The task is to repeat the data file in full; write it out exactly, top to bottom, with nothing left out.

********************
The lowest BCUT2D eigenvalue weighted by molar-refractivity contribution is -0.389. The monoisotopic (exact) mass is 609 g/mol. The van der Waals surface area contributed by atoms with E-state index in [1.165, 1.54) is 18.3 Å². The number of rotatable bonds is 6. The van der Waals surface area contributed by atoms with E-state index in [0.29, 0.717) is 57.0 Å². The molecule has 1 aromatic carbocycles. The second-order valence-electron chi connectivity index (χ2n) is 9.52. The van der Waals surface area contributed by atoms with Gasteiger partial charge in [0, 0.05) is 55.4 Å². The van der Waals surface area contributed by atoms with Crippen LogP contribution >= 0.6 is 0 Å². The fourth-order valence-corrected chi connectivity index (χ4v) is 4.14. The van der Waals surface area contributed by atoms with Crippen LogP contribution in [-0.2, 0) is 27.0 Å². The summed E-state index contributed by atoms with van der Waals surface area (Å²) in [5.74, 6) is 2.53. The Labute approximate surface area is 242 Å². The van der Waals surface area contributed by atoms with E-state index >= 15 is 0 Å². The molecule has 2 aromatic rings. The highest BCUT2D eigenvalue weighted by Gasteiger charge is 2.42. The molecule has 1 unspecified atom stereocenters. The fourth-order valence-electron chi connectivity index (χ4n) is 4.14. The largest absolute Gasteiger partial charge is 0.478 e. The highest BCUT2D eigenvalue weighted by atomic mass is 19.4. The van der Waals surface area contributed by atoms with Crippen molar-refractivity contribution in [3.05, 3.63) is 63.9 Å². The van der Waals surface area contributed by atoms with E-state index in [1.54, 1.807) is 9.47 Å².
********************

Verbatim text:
The lowest BCUT2D eigenvalue weighted by molar-refractivity contribution is -0.389. The monoisotopic (exact) mass is 609 g/mol. The van der Waals surface area contributed by atoms with E-state index in [1.165, 1.54) is 18.3 Å². The number of rotatable bonds is 6. The van der Waals surface area contributed by atoms with E-state index in [0.29, 0.717) is 57.0 Å². The molecule has 1 aromatic carbocycles. The second-order valence-electron chi connectivity index (χ2n) is 9.52. The van der Waals surface area contributed by atoms with Gasteiger partial charge in [0, 0.05) is 55.4 Å². The van der Waals surface area contributed by atoms with Crippen LogP contribution >= 0.6 is 0 Å². The fourth-order valence-corrected chi connectivity index (χ4v) is 4.14. The van der Waals surface area contributed by atoms with Crippen LogP contribution in [-0.2, 0) is 27.0 Å². The summed E-state index contributed by atoms with van der Waals surface area (Å²) in [5.74, 6) is 2.53. The Labute approximate surface area is 242 Å². The van der Waals surface area contributed by atoms with E-state index >= 15 is 0 Å². The molecule has 2 aromatic rings. The highest BCUT2D eigenvalue weighted by Gasteiger charge is 2.42. The molecule has 1 unspecified atom stereocenters. The fourth-order valence-electron chi connectivity index (χ4n) is 4.14. The largest absolute Gasteiger partial charge is 0.478 e. The highest BCUT2D eigenvalue weighted by atomic mass is 19.4. The van der Waals surface area contributed by atoms with Crippen molar-refractivity contribution in [3.05, 3.63) is 63.9 Å². The van der Waals surface area contributed by atoms with E-state index in [1.54, 1.807) is 9.47 Å².